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Paul Manafort indicted: Trump’s former campaign chair facing charges in Mueller investigation

These are among the first indictments in Robert Mueller’s Russia probe.

Michael Robinson Chavez/The Washington Post via Getty
Andrew Prokop is a senior politics correspondent at Vox, covering the White House, elections, and political scandals and investigations. He’s worked at Vox since the site’s launch in 2014, and before that, he worked as a research assistant at the New Yorker’s Washington, DC, bureau.

Paul Manafort, who ran Donald Trump’s presidential campaign for several months in 2016, was indicted today as part of special counsel Robert Mueller’s Russia investigation. Manafort’s former business partner Rick Gates, who also worked on the Trump campaign, was also indicted. You can read the full indictment here.

The two men are facing a total of 12 charges that mostly focus on alleged money laundering, failure to disclose their financial assets, and false statements regarding their work for the government of Ukraine and a Ukrainian political party. The indictment alleges that Manafort laundered more than $18 million since 2006.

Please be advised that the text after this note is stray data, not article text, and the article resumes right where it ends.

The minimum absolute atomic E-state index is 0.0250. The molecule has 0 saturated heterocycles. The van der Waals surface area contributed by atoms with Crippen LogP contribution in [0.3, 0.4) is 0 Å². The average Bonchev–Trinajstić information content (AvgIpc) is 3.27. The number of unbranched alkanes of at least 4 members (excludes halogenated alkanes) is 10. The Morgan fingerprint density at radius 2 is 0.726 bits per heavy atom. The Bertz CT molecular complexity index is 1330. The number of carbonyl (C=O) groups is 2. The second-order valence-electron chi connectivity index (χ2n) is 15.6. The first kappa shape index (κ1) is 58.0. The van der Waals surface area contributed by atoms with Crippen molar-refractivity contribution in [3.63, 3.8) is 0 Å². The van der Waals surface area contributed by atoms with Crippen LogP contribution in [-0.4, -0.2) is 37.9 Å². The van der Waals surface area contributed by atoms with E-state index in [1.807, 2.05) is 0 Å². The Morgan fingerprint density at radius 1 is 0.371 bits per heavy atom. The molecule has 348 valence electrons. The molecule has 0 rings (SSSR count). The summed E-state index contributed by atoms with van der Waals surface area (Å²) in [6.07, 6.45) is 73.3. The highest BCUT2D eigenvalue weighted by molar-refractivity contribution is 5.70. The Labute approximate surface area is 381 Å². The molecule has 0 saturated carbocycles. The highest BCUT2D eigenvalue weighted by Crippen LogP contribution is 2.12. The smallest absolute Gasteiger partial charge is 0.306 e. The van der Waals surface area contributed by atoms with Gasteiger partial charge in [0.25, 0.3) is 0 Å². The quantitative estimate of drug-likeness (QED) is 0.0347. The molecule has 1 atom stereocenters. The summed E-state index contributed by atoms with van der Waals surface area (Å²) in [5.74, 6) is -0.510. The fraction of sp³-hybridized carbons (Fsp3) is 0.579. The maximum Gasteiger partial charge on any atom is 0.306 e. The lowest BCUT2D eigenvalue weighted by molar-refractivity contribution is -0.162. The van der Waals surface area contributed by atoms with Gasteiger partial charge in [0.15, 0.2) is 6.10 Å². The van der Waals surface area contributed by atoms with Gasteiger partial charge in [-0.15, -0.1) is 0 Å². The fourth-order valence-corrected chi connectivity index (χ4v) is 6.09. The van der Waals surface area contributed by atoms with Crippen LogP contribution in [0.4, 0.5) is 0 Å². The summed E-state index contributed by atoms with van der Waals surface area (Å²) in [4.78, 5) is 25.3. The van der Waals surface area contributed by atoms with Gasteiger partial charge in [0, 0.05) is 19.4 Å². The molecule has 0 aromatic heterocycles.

Manafort ran Trump’s campaign for several months in 2016 (he was fired that August). But today’s indictment does not actually have anything to do with the question of Russian interference in the 2016 campaign, and whether any Trump associates played any role in this interference.

Instead, it is almost entirely related to matters predating the 2016 campaign — specifically, over a decade of work Manafort did for foreign interests. The FBI was already investigating Manafort for these matters (specifically, potential money laundering and failure to disclose his foreign work) before Mueller was appointed special counsel in May, and Mueller soon took over that probe.

For months, Mueller has appeared to be zeroing in on Manafort. Back in July, the FBI raided Manafort’s house for documents. There was a report that he’d been wiretapped, and emails revealed that he tried to set up private briefings for a Russian billionaire while chairing Trump’s campaign.

It’s been much speculated that Mueller’s team is hoping to use tough charges to get Manafort to agree to some sort of cooperation deal — to give them more information on the collusion matter (if he has any). That is: They’d hope that he’d flip against Trump, other Trump associates, or potentially Russians, should he have any information incriminating any of them.

Read more: Paul Manafort’s central role in the Trump-Russia investigation, explained

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